As Barry just said in his introductory video, over the next few weeks we are going to explore together what the Bible has to say about money, possessions and generosity… subjects that Barry admitted can be uncomfortable to talk about for lots of reasons. Barry was right when he said that many people have used ‘so-called Biblical teachings’ on these subjects to abuse and shame others for their own ends… and we are aware of the alarm bells that can go off in your minds when ‘religious’ people start talking about money… and the last thing we want to do is set off those alarms! What we are hoping to do over these next few weeks together is to discover anew what the Bible actually says about these subjects. Our promise is that we won’t twist scripture to fit some agenda... we will do what we aways do when we prepare sermons… we will do the hard work of looking into the context… the language… the background and everything else related to the passages we talk about so that you can be certain that we are honestly teaching what the Bible has to say about money and possessions and generosity. My request is that you stick with us… I know it’s easy when you hear, ‘4 weeks on money?’ to think, ‘I know where this is going. I think I’ll pass!’ But please, do stick with us! Our hope is that all that we say will, first of all, be true to what God has said about these important subjects and secondly, will be helpful for everyone… our prayer is that as we look at this important subject our hearts will be changed in ways that bring honor to our generous God.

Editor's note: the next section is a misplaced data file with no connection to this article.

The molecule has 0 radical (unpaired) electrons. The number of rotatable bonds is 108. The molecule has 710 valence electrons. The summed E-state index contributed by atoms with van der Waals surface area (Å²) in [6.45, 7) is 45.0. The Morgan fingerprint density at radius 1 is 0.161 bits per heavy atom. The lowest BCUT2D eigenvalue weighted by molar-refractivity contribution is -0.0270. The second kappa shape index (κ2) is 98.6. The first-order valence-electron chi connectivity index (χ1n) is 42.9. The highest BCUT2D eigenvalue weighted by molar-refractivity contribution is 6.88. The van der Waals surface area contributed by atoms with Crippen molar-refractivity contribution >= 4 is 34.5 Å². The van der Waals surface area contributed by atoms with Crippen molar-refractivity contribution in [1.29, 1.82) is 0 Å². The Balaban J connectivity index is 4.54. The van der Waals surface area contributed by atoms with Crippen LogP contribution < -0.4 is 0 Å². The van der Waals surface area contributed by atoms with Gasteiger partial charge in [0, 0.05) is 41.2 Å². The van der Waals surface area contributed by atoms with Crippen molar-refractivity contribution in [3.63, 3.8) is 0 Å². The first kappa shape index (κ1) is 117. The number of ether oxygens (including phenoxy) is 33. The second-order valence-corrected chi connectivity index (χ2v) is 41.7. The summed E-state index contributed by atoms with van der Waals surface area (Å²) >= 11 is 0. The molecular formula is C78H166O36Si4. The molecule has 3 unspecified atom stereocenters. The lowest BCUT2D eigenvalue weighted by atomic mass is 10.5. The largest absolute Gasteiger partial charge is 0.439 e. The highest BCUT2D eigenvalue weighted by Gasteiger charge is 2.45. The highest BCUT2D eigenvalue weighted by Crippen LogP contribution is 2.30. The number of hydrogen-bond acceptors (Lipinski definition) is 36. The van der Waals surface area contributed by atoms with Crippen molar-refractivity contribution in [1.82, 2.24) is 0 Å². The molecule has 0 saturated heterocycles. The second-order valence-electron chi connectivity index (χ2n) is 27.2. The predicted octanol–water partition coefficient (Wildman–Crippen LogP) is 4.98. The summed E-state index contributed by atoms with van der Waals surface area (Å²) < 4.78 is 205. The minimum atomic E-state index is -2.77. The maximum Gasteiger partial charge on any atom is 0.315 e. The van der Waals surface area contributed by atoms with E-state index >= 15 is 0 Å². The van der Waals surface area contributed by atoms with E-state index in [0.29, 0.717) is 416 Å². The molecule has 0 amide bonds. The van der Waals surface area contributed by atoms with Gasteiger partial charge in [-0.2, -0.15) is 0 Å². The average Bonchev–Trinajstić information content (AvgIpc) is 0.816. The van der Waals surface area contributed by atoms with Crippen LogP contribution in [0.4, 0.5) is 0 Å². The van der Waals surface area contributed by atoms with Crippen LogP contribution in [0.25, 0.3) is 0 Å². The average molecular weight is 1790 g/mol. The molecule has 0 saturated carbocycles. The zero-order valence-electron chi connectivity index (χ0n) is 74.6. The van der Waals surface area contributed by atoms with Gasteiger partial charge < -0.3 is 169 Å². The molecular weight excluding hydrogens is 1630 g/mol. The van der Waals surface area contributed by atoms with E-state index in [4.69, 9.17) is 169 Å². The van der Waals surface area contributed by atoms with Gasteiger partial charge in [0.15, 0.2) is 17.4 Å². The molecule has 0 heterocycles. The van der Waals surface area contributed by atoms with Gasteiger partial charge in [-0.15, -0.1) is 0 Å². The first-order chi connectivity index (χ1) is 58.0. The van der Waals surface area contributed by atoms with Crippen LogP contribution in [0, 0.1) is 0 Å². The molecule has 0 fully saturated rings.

So, with that said, the first passages we will be looking at are generally considered two of Jesus’ most direct teachings on money and possessions; the first teaching is found in the middle of what is easily the most recognized of Jesus’ sermons: the Sermon on the Mount. And the second is a similar passage found in the 12th chapter of the book of Luke. Now, what we will find as we move through our series is that all of Jesus’ teachings on possessions and generosity fell squarely in line with what the law and the prophets said about these things centuries earlier. Jesus was not trying to create new ideas about gratitude and generosity… in fact, what I believe we will find is that Jesus’ teachings were purposed to take the Jewish people back to the values God had originally intended for them in the beginning. This will become obvious when Barry talks about possessions and the law in a future message. Still, we are followers of Jesus… and as Jesus’ followers what he has to say on this subject, a subject he talked about often and directly, should be foundational to our lives. So, let’s begin our series by looking at a portion of the Sermon on the Mount. The passage is Matthew 6:19-34… You can find this passage on page ??? in the house Bible. And as you are looking up this passage, I want you to know that both of today’s passages are long… very long… we won’t be able to cover everything I’d like to cover in the time we have…. Still, let’s pray and then get after it.